Tour de France

Getting the shot: Alaphilippe descending to Tour de France victory on the Quatres Chemins

From getting around gendarmes to hitching up a telephone pole, James Startt got the shot – though it wasn't as he planned it.

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Sometimes a lot of thought goes into taking a picture. And sometimes a lot of physical energy.

This shot of Julian Alaphilippe descending the Col des Quatre Chemins on his way to victory on stage 2 of the Tour de France definitely falls into the latter category.


I knew that I wanted to shoot the descent as I had already gone up it in Paris-Nice a few years ago and remembered its tight hairpin turns. But as we got the summit of the Col d’Eze, where the race turned down the Col des Quatre Chemins on its final lap around Nice, we were suddenly blocked. I jumped out of the car and started making my way down, but was instantly stopped by several Gendarmes who made it clear that, even with my photo bib, I did not have access. The only way to get further down, they said, was via a footpath, although its final destination was little known.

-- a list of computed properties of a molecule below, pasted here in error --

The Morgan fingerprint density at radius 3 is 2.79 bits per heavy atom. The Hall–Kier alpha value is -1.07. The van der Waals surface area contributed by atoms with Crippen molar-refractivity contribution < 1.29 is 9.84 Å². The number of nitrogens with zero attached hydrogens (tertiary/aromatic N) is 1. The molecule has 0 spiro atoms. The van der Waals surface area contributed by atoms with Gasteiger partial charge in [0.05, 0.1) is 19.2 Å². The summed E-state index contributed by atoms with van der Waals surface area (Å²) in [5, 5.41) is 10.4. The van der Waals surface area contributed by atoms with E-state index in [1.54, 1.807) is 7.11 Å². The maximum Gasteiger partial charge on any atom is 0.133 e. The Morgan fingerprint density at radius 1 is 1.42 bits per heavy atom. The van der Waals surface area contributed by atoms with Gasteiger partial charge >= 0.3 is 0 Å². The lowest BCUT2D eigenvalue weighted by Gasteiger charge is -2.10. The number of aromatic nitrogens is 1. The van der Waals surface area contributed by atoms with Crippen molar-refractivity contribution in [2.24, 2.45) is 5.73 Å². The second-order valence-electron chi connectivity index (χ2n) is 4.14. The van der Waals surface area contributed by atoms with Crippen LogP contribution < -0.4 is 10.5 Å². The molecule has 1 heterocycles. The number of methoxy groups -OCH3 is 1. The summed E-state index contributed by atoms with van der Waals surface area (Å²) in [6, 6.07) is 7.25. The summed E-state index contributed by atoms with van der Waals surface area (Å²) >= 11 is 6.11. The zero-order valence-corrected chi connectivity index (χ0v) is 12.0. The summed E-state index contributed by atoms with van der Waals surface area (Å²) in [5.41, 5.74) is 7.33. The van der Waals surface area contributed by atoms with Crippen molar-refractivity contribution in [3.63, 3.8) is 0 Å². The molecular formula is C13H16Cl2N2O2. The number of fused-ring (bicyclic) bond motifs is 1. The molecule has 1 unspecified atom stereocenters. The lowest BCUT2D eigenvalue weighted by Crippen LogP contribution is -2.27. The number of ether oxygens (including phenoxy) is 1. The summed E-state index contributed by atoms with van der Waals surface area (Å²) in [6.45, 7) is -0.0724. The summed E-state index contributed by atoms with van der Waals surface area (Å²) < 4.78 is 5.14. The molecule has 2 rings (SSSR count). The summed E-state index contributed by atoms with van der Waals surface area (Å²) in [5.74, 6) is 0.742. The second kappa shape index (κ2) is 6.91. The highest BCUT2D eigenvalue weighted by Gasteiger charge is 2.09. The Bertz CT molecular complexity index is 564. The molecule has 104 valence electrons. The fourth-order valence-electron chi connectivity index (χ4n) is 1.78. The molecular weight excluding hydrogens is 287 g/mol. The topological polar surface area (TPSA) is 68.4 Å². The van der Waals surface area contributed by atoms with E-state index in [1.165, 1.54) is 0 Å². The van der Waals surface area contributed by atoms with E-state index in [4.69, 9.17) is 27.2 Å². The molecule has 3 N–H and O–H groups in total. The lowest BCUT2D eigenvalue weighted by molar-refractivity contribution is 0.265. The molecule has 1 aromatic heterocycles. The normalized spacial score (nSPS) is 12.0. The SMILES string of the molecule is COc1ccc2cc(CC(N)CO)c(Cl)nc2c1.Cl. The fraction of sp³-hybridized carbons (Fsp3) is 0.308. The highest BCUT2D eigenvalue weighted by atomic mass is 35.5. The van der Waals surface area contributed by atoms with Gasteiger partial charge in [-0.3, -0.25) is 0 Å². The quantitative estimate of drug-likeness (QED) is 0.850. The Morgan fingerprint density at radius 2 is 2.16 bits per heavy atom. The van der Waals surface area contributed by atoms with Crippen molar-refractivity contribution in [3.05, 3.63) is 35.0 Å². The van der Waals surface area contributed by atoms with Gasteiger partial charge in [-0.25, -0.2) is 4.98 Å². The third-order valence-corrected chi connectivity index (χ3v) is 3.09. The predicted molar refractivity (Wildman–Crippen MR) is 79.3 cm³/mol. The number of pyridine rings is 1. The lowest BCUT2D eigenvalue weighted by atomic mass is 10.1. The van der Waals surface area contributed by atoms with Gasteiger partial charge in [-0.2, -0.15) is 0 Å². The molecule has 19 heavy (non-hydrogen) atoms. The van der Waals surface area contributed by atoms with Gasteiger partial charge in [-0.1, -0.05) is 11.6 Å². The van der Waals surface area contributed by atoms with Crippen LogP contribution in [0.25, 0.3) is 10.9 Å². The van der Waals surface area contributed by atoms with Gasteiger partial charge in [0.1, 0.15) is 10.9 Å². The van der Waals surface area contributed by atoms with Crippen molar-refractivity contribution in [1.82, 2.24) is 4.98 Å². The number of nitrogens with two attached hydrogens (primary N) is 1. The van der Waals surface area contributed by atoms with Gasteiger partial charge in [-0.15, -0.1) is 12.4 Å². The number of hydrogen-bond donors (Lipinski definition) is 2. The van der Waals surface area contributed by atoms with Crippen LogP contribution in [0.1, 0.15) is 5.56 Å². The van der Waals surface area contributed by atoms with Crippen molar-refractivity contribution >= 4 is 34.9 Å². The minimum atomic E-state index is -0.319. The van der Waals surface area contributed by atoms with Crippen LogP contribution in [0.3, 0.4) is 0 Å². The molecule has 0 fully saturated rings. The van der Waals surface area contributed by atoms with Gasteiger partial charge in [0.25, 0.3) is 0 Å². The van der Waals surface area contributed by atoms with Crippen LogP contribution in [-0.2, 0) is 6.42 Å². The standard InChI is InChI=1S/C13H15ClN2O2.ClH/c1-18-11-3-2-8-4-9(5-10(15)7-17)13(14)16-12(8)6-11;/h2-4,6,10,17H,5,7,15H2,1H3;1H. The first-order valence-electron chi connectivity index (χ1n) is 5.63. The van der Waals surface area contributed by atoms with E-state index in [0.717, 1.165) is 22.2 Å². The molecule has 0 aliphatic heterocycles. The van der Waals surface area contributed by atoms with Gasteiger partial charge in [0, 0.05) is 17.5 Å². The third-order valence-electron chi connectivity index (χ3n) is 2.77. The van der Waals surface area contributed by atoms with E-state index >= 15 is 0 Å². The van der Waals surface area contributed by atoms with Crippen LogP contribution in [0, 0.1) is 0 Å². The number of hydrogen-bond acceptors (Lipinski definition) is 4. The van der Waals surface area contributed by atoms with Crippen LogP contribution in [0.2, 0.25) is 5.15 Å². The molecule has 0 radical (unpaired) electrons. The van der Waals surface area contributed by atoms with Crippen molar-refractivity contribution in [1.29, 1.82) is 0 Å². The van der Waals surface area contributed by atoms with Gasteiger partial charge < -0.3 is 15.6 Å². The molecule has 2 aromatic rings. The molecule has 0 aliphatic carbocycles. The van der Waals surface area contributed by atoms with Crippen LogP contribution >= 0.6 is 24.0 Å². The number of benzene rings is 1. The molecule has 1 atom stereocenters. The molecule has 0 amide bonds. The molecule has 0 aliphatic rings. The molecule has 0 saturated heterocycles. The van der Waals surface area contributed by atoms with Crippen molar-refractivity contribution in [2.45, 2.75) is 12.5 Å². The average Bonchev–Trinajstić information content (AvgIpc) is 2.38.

I started running.

Soon enough I saw the race route again, but it was again blocked by gendarmes. I kept running.

Finally, I came to the end of the path and the race route a final time.

Again, gendarmes.

And now, using my last resource, I just began talking, saying how I knew the road and there was a turn just down the road a bit I needed to get to.

For some reason I found sympathy with this duo of the law officers and they let me through. I continued running until I came to the turn, a tight hairpin perched above the Mediterranean. I knew that I had to somehow get above the turn to have perspective, but there was just one rocky ledge.

With the help of a telephone pole, I somehow managed to get up to the ledge and found enough foot room to photograph. But the turn was not as I remembered. The Mediterranean was hidden in trees and fences, and it was severely backlit. But watching the motos ahead of the race negotiate the turn, I understood that there was a moment when the light would hit the riders as they came out of the turn and produce long shadows.

And I waited. Sunday’s shot would finally not be a dramatic seaside shot, but instead an impromptu study of light and shadow. But then photography is like that. So often you have to react to a situation rather than controlling it.